Eddie Connell and Ron Loflin, who both work with High Rock Community Church, talk to Ray and Phyllis Safrit, the first members of High Rock Community Church. The Safrits have helped start several churches because they see a need to reach a younger generation.
Ray Johnson wasn’t sure if East Albemarle Baptist Church would really go through with it, and he wasn’t exactly sure about how his congregation at High Rock Community Church would react.
High Rock is a 2,000-plus member multisite church based in Salisbury that has launched five campuses since it began in 2004 with four families. Campuses have been started in renovated grocery stores, and car and boat dealerships.
East Albemarle is a congregation of about 26 that wants to grow, but is struggling to reach its community. Crippled financially with debt from a building program, the congregation thought they would have to sell.
“East Albemarle came and visited High Rock services, and it was a shock to them. But they recognized that although the contemporary style wasn’t what they were used to, they were willing to give it a try to reach people for Christ,” said Johnson, High Rock’s lead pastor.
One contemporary church, one traditional church, both used to doing things a certain way. But when decision time came, it came down to one thing: getting the gospel to lost people. Instead of launching campus number six as they had done the others, High Rock joined forces with East Albemarle to help the church reach its community.
Since Hal Bilbo became director of missions for Stanly Association six years ago he has seen three churches close their doors, and he didn’t want that to happen again. “East Albemarle had tried to do ministry, but they weren’t gaining any ground,” Bilbo said. “A leader told me he thought they’d have to sell. I knew then that they realized they were on a dead end road.”
Two of the three churches in the association that closed simply aged out. For one church, the youngest deacon was 79 years old. Churches will always be in the process of losing members, Bilbo said, whether because of death or members moving out of the area. “It’s a natural flow. But if churches aren’t gaining new members, then they are dying,” he said.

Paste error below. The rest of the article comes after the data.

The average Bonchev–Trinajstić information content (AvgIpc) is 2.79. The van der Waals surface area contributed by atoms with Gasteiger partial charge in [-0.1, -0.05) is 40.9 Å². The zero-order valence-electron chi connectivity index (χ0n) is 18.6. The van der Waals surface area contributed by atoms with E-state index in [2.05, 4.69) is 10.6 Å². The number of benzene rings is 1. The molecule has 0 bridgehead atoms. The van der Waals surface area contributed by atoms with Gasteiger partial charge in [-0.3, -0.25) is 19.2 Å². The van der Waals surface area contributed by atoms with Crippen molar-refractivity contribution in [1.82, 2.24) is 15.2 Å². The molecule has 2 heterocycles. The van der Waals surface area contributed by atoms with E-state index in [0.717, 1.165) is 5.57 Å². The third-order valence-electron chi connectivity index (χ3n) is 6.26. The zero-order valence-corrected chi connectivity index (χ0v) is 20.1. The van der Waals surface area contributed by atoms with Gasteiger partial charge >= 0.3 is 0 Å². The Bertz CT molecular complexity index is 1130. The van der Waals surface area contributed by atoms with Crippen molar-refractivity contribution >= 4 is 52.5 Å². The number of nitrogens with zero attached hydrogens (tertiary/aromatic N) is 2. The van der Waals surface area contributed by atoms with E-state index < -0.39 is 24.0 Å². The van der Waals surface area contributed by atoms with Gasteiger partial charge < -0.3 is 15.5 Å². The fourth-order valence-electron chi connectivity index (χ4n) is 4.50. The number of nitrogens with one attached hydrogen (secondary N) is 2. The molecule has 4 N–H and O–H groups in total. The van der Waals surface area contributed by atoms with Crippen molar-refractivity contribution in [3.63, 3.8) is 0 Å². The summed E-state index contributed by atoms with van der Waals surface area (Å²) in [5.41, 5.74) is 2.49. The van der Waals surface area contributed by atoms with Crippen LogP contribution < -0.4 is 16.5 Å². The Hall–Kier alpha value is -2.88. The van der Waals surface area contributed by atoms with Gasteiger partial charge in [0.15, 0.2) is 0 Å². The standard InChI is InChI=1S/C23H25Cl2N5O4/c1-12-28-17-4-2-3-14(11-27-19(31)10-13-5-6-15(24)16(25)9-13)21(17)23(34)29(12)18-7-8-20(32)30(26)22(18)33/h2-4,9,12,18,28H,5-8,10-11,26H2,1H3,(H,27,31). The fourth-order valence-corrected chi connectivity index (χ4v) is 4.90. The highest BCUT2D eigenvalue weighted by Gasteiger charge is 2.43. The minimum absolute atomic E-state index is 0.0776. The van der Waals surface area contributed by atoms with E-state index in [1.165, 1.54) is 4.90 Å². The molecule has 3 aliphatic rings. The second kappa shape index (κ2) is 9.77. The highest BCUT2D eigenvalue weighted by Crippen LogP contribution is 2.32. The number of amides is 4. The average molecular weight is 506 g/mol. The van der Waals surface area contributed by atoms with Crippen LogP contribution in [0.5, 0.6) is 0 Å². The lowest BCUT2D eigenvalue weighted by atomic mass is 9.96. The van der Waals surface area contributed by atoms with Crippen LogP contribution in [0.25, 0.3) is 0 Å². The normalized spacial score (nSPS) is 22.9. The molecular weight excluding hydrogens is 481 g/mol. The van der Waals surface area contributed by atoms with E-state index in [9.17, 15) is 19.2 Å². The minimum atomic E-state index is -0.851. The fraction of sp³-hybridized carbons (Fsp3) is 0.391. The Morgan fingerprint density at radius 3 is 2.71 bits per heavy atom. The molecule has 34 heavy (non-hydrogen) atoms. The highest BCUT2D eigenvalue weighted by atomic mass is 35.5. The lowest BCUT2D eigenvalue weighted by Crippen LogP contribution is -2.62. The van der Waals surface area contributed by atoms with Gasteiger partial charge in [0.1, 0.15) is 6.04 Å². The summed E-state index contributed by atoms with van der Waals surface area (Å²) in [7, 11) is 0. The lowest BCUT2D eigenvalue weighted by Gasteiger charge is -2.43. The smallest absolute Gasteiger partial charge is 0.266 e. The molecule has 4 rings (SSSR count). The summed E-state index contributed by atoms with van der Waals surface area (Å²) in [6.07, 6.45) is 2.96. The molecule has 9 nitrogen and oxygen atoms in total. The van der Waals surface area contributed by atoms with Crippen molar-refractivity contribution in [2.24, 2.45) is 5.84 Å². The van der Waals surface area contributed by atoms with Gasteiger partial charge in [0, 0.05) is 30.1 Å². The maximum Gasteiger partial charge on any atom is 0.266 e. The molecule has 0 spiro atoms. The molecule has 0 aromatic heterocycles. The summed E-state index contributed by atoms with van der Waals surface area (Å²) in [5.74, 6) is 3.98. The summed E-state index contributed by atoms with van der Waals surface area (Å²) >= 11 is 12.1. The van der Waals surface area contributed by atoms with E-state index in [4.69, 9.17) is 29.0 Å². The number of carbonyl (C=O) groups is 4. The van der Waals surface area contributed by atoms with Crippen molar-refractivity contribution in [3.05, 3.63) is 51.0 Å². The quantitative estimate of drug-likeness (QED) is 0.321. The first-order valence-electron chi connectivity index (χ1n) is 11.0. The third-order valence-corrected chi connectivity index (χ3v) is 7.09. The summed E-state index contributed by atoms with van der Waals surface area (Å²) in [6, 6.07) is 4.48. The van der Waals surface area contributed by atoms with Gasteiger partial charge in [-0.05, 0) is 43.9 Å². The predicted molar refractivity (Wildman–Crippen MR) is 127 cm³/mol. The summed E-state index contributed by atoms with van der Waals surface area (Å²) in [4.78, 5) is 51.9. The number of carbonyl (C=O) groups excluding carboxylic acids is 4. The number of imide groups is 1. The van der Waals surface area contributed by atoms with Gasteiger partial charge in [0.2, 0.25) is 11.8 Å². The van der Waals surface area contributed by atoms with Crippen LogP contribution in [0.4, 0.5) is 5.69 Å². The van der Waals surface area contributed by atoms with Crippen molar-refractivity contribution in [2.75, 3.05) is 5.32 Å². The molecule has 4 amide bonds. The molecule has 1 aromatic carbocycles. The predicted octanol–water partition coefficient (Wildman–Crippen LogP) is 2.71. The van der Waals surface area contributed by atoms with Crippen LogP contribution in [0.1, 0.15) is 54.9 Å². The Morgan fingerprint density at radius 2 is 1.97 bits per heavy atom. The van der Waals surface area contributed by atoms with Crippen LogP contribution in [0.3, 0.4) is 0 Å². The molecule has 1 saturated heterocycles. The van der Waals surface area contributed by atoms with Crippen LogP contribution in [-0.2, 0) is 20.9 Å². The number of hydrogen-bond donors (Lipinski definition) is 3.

Bilbo had been talking with East Albemarle about what to do, and when he heard that High Rock wanted to start a campus in the Albemarle area, he called pastor Johnson. “It wasn’t the easy way to launch a campus here,” Bilbo said. “This reflects the heart High Rock has not to be in competition, but they are concerned about the Kingdom of God.”
In March, High Rock leadership will help with an associational training. They will share how to effectively welcome visitors in church. “They’re not in it for themselves,” Bilbo said.
Bilbo prays the merger will inspire other churches in the association to be more proactive in reaching the lost.
At High Rock the focus is the gospel. “It’s all about being able to take the church to the people. We take the Great Commission very seriously. We are taking the church outside the four walls and going into the surrounding communities with the multisite model,” Johnson said.
High Rock Community Church has a campus in Denton, Kannapolis, Lexington and two campuses in Salisbury. Although the Albemarle campus will not officially launch until Easter Sunday – Johnson said the church is already drawing a crowd, with 111 in worship on Jan. 15.
When Johnson helped start High Rock six years ago his goal was to target unbelievers and people far away from God. Now, he wants to help the East Albemarle congregation to do that too.
“One of our core values is evangelism. We want to do whatever it takes to reach people for Christ,” Johnson said.
High Rock leadership preached a five-week series at East Albemarle on the purpose of the church. They also devoted several months to talking with the congregation about what needed to change for it to effectively reach lost people.
“Often people say they want to change,” Johnson said. “The reality is, the change they want is that they want others to change to be like them.”
Eddie Connell is one who is truly ready to see change. Connell was called into the ministry at age 47, attended Fruitland Baptist Bible Institute, and went to East Albemarle as a bivocational pastor.
Although the merger has been a learning process, the congregation knows it’s not about tradition, but about fulfilling the purpose of the church to evangelize and disciple people.
“The merger came together so easily it couldn’t have been anything other than God doing these things,” Connell said. He is serving bivocationally on the High Rock staff and is excited to see how God will work. “When God’s people come together for one purpose, God can do mighty things. I see great things happening at High Rock,” he said. “I feel very fortunate to be a part of that.”